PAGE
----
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COMMONWEALTH v. CROFT (12/20/71)

decided: December 20, 1971.

COMMONWEALTH, APPELLANT,
v.
CROFT



Appeals from orders of Superior Court, Oct. T., 1970, Nos. 606, 607, 634, 648, and 649, vacating the orders and remanding the records of the Court of Common Pleas, Family Court Division, of Philadelphia, Nos. 39-69-33901, 19-69-80198, 23-69-58151, and 1-69-14563, in the matters of Ellis Croft, a minor, Maurice Murray, a minor, Matthew Jackson, a minor, Timothy Downs, a minor, and Kenneth Moore, a minor.

COUNSEL

Milton M. Stein, Assistant District Attorney, with him James D. Crawford, Deputy District Attorney, Richard A. Sprague, First Assistant District Attorney, and Arlen Specter, District Attorney, for Commonwealth, appellant.

Martha K. Treese, Assistant Defender, with her Vincent J. Ziccardi, Defender, for appellees.

Bell, C. J., Jones, Eagen, O'Brien, Roberts, Pomeroy and Barbieri, JJ. Opinion by Mr. Justice Jones. Dissenting Opinion by Mr. Justice Roberts. Mr. Justice O'Brien joins in this dissent.

Author: Jones

[ 445 Pa. Page 580]

The Court of Common Pleas, Family Court Division, Juvenile Branch, of Philadelphia, adjudged each of the five appellees to be delinquent on various charges but

[ 445 Pa. Page 581]

    permitted them to remain in their respective homes subject to some form of juvenile probation. Timely petitions for rehearing were filed by each appellee alleging only that "errors of law and/or fact were made at the time of said hearing and that said Order was improvidently made." Each petition was subsequently denied as the juvenile court judge concluded that a rehearing is discretionary when the juvenile is not removed from his home. On appeal, the Superior Court reversed, two judges dissenting, and held that a rehearing was mandatory even with these limited forms of probation. Moore Appeal, 217 Pa. Superior Ct. 206, 269 A.2d 395 (1970). We granted the Commonwealth's petitions for allocatur.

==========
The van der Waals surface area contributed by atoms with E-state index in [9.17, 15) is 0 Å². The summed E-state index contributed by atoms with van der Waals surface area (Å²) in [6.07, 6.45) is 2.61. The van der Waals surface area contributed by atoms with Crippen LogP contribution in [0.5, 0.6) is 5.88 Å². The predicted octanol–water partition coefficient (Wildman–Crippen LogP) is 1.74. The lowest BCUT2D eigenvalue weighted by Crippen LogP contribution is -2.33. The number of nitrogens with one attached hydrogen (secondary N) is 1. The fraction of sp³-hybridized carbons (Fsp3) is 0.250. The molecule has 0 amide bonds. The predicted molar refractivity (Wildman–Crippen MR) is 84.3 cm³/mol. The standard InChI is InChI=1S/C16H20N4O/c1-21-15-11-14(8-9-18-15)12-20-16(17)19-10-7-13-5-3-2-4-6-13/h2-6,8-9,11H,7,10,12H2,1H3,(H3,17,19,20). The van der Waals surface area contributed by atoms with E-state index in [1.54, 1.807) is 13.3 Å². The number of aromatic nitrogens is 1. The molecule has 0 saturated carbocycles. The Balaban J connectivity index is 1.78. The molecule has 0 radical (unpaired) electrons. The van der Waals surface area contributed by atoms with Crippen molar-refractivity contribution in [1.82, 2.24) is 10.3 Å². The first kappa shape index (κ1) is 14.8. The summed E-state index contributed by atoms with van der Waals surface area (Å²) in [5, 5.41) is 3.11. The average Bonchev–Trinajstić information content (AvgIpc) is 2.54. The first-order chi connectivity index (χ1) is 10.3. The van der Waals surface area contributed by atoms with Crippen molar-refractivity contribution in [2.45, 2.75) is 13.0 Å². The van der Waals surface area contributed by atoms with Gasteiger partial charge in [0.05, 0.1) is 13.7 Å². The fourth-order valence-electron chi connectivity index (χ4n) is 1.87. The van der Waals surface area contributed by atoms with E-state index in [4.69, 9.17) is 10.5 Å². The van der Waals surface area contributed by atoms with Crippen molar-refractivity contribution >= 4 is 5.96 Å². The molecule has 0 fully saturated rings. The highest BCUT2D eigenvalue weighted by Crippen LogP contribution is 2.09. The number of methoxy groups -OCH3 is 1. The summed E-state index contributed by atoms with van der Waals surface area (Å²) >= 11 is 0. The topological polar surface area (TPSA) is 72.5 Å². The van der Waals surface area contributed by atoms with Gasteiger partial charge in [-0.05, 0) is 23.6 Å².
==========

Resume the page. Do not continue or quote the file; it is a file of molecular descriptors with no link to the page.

These appeals do not present the question of a constitutional right to a rehearing; nor is there present any question of the denial of a juvenile's right to appeal. "The action of the juvenile court is always subject to appellate review and correction for errors of law or abuse of discretion." Holmes Appeal, 175 Pa. Superior Ct. 137, 146, 103 A.2d 454, 459 (1954); aff'd, 379 Pa. 599, 109 A.2d 523 (1954), cert. denied, 348 U.S. 973 (1955).

The sole question of law presented by these appeals is whether a rehearing, following a probation order, is mandatory or discretionary under Section 15 of The Juvenile Court Law (Act of June 2, 1933, P. L. 1433, § 15, 11 P.S. § 257) which provides:

"Within twenty-one (21) days after the final order of any judge of the juvenile court, committing or placing any dependent, neglected or delinquent child, such child shall, as a matter of right, by his or her parent or parents or next friend, have the right to present to the court a petition to have his or her case or cases reviewed and reheard, if, in the opinion of such parent, parents, or next friend, an error of fact or of law, or of both, has been made in such proceedings or final

[ 445 Pa. Page 582]

    order, or if the said order has been improvidently or inadvertently made.

" Upon the presentation of such petition the court shall grant such review and rehearing as a matter of right." (Emphasis added.)

The juvenile court judge relied on our language in Com. v. McIntyre, 435 Pa. 96, 98, 254 A.2d 639, 641 (1969), that, "'committing or placing' as used in 11 P.S. § 257 envisions an order of the juvenile court judge 'placing' the juvenile in a home or institution." As correctly demonstrated by the Superior Court, McIntyre is inapposite as it involved the issue whether a rehearing is mandatory following the juvenile court's certification of the case to the criminal court. Such certification does not "commit" or "place" the juvenile and, moreover, certification is not a final order.

We also agree with the Superior Court's determination that an order of the juvenile court allowing a juvenile to remain at home subject to some form of probation is a "final order". We similarly recognize and approve the Superior Court's conclusion that even limited forms of probation "constitute some interference with the adjudicated youth's civil liberty." 217 Pa. Superior Ct. at 208, 269 A.2d at 396. However, none of these legal principles resolve the pivotal issue posed by these appeals: Does a juvenile court order allowing the delinquent youth to remain at home subject to ...


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